Thursday, June 08, 2006

The Way of the Bush

Sidney Blumenthal's latest article for Salon is all over the place, and that's a good thing. The hook is his revelation that Former President George H. W. Bush campaigned to replace Rumsfeld and even selected a possible replacement. President Bush rejected the deal, which is his perogative as the decider.

But Mr. Blumenthal doesn't stop there - moving on to discuss Haditha and how President Bush's illusions of victory have led him into fighting this war in a less effective way.
The Bush way of war has been ahistorical and apolitical, and therefore warped strategically, putting absolute pressure on the military to provide an outcome it cannot provide -- "victory." From the start, Bush has placed the military at a disadvantage, and not only because he put the Army in the field in insufficient numbers, setting it upon a task it could not accomplish. U.S. troops are trained for conventional military operations, not counterinsurgency, which requires the utmost restraint in using force. The doctrinal fetish of counterterrorism substitutes for and frustrates counterinsurgency efforts.

Conventional fighting takes two primary forms: chasing and killing foreign fighters as if they constituted the heart of the Sunni insurgency and seeking battles like Fallujah as if any would be decisive. Where battles don't exist, assaults on civilian populations, often provoked by insurgents, are misconceived as battles. While this is not a version of some video game, it is still an illusion.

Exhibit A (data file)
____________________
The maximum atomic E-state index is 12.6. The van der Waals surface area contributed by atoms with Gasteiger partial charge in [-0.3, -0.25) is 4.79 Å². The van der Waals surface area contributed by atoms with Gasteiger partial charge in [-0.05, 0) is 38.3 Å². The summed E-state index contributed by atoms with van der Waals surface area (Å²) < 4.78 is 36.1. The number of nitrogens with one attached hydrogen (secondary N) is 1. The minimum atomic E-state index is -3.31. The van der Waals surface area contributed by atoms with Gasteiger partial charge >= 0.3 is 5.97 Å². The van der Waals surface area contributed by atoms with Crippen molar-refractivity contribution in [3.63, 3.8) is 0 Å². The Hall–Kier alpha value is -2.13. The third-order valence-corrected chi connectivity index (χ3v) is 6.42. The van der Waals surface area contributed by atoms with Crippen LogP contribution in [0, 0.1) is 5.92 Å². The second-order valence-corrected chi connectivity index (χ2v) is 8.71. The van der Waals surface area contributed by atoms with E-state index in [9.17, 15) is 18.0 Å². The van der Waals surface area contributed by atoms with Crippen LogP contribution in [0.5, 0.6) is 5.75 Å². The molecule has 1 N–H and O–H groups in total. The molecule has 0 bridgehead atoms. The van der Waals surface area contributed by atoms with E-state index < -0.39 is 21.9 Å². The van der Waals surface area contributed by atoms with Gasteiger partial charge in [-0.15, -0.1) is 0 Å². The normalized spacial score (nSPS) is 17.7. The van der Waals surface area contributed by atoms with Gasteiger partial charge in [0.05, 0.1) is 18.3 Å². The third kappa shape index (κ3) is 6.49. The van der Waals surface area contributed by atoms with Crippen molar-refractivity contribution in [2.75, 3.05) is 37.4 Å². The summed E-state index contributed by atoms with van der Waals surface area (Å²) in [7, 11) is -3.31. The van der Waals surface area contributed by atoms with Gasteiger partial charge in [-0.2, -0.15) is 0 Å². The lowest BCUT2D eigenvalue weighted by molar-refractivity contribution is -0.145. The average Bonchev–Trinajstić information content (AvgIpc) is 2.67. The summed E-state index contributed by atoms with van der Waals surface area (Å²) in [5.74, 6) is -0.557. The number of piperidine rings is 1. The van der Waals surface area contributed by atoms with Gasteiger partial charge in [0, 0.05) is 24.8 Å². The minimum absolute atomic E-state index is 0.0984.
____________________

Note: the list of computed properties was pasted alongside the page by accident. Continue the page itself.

. . . Above all, the Bush way of war violates the fundamental rule of warfare as defined by military philosopher Carl von Clausewitz: War is politics by other means. In other words, it is not the opposite of politics, or its substitute, but its instrument, and by no means its only one. "Subordinating the political point of view to the military would be absurd," wrote Clausewitz, "for it is policy that creates war. Policy is the guiding intelligence and war only the instrument, not vice versa."
I particularly like that last paragraph because I hadn't thought of it like that before. Let's be blunt; the Limbaugh Conservative wants war and conflict, and sees anything less than war and conflict as unmanly and futile. So they see foreign policy as the servent of the war machine, not war as the servent of our foreign policy. This mentality has hurt us in Iraq and it's hurting us in Iran. For, make no mistake, on this issue, President Bush, Vice President Cheney and Donald Rumsfeld are Limbaugh Republicans.

Anyway read the article - if you aren't a member of Salon, you will have to watch an ad to read it, but it's quite good.

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